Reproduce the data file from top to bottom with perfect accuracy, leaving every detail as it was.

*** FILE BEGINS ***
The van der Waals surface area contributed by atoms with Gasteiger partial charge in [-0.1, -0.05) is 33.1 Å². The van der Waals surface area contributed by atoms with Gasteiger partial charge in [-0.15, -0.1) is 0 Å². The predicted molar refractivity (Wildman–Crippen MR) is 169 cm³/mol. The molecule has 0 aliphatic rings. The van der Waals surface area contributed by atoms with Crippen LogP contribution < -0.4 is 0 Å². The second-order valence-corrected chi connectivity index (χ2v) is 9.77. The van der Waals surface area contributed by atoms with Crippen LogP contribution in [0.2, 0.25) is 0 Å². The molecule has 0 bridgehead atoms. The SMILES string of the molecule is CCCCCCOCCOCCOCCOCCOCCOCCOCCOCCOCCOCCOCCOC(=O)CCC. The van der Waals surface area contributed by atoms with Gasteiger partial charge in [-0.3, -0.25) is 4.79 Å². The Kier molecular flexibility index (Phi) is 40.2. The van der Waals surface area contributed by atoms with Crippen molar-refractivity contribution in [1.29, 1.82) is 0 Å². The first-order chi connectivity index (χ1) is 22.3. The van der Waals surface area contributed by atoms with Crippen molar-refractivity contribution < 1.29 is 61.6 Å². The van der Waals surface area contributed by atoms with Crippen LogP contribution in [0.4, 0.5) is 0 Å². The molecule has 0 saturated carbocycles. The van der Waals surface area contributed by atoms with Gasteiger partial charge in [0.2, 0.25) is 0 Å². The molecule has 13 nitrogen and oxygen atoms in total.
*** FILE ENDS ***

The van der Waals surface area contributed by atoms with Gasteiger partial charge in [-0.1, -0.05) is 33.1 Å². The van der Waals surface area contributed by atoms with Gasteiger partial charge in [-0.15, -0.1) is 0 Å². The predicted molar refractivity (Wildman–Crippen MR) is 169 cm³/mol. The molecule has 0 aliphatic rings. The van der Waals surface area contributed by atoms with Crippen LogP contribution < -0.4 is 0 Å². The second-order valence-corrected chi connectivity index (χ2v) is 9.77. The van der Waals surface area contributed by atoms with Crippen LogP contribution in [0.2, 0.25) is 0 Å². The molecule has 0 bridgehead atoms. The SMILES string of the molecule is CCCCCCOCCOCCOCCOCCOCCOCCOCCOCCOCCOCCOCCOC(=O)CCC. The van der Waals surface area contributed by atoms with Gasteiger partial charge in [-0.3, -0.25) is 4.79 Å². The Kier molecular flexibility index (Phi) is 40.2. The van der Waals surface area contributed by atoms with Crippen molar-refractivity contribution in [1.29, 1.82) is 0 Å². The first-order chi connectivity index (χ1) is 22.3. The van der Waals surface area contributed by atoms with Crippen molar-refractivity contribution < 1.29 is 61.6 Å². The van der Waals surface area contributed by atoms with Crippen LogP contribution in [0.4, 0.5) is 0 Å². The molecule has 0 saturated carbocycles. The van der Waals surface area contributed by atoms with Gasteiger partial charge in [0.2, 0.25) is 0 Å². The molecule has 13 nitrogen and oxygen atoms in total.